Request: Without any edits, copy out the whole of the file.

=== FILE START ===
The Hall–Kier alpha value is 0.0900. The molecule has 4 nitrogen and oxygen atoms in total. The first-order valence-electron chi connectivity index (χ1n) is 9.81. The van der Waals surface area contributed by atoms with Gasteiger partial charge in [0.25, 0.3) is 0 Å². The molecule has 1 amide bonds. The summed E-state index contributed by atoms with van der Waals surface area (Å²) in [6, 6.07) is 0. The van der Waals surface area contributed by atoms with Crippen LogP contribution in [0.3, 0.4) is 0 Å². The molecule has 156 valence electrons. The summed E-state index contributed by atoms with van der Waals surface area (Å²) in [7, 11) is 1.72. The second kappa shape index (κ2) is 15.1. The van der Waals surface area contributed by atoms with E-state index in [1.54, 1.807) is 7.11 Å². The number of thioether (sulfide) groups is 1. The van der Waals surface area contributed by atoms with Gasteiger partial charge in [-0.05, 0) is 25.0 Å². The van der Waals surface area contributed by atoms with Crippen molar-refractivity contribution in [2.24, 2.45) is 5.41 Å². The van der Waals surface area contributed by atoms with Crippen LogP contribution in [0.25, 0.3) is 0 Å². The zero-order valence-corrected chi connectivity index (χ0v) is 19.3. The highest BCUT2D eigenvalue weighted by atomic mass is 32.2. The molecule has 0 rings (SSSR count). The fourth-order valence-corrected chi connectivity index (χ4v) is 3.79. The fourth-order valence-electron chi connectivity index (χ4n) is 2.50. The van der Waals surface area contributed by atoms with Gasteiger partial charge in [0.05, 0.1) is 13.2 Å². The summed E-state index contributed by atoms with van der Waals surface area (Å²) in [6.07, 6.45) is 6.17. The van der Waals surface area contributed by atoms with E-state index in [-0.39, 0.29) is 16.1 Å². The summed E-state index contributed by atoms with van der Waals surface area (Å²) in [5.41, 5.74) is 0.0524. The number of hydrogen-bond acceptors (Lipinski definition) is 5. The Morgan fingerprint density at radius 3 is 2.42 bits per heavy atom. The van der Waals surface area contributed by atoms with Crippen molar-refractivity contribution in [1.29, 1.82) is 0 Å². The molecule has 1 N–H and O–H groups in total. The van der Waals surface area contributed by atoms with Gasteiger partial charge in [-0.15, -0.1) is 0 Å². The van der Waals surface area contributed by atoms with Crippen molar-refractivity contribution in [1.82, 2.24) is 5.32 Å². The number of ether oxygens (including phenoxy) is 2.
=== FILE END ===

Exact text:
The Hall–Kier alpha value is 0.0900. The molecule has 4 nitrogen and oxygen atoms in total. The first-order valence-electron chi connectivity index (χ1n) is 9.81. The van der Waals surface area contributed by atoms with Gasteiger partial charge in [0.25, 0.3) is 0 Å². The molecule has 1 amide bonds. The summed E-state index contributed by atoms with van der Waals surface area (Å²) in [6, 6.07) is 0. The van der Waals surface area contributed by atoms with Crippen LogP contribution in [0.3, 0.4) is 0 Å². The molecule has 156 valence electrons. The summed E-state index contributed by atoms with van der Waals surface area (Å²) in [7, 11) is 1.72. The second kappa shape index (κ2) is 15.1. The van der Waals surface area contributed by atoms with E-state index in [1.54, 1.807) is 7.11 Å². The number of thioether (sulfide) groups is 1. The van der Waals surface area contributed by atoms with Gasteiger partial charge in [-0.05, 0) is 25.0 Å². The van der Waals surface area contributed by atoms with Crippen molar-refractivity contribution in [2.24, 2.45) is 5.41 Å². The van der Waals surface area contributed by atoms with Crippen LogP contribution in [0.25, 0.3) is 0 Å². The zero-order valence-corrected chi connectivity index (χ0v) is 19.3. The highest BCUT2D eigenvalue weighted by atomic mass is 32.2. The molecule has 0 rings (SSSR count). The fourth-order valence-corrected chi connectivity index (χ4v) is 3.79. The fourth-order valence-electron chi connectivity index (χ4n) is 2.50. The van der Waals surface area contributed by atoms with Gasteiger partial charge in [0.05, 0.1) is 13.2 Å². The summed E-state index contributed by atoms with van der Waals surface area (Å²) in [6.07, 6.45) is 6.17. The van der Waals surface area contributed by atoms with E-state index in [-0.39, 0.29) is 16.1 Å². The summed E-state index contributed by atoms with van der Waals surface area (Å²) in [5.41, 5.74) is 0.0524. The number of hydrogen-bond acceptors (Lipinski definition) is 5. The Morgan fingerprint density at radius 3 is 2.42 bits per heavy atom. The van der Waals surface area contributed by atoms with Crippen molar-refractivity contribution in [1.29, 1.82) is 0 Å². The molecule has 1 N–H and O–H groups in total. The van der Waals surface area contributed by atoms with Gasteiger partial charge in [-0.15, -0.1) is 0 Å². The van der Waals surface area contributed by atoms with Crippen molar-refractivity contribution in [1.82, 2.24) is 5.32 Å². The number of ether oxygens (including phenoxy) is 2.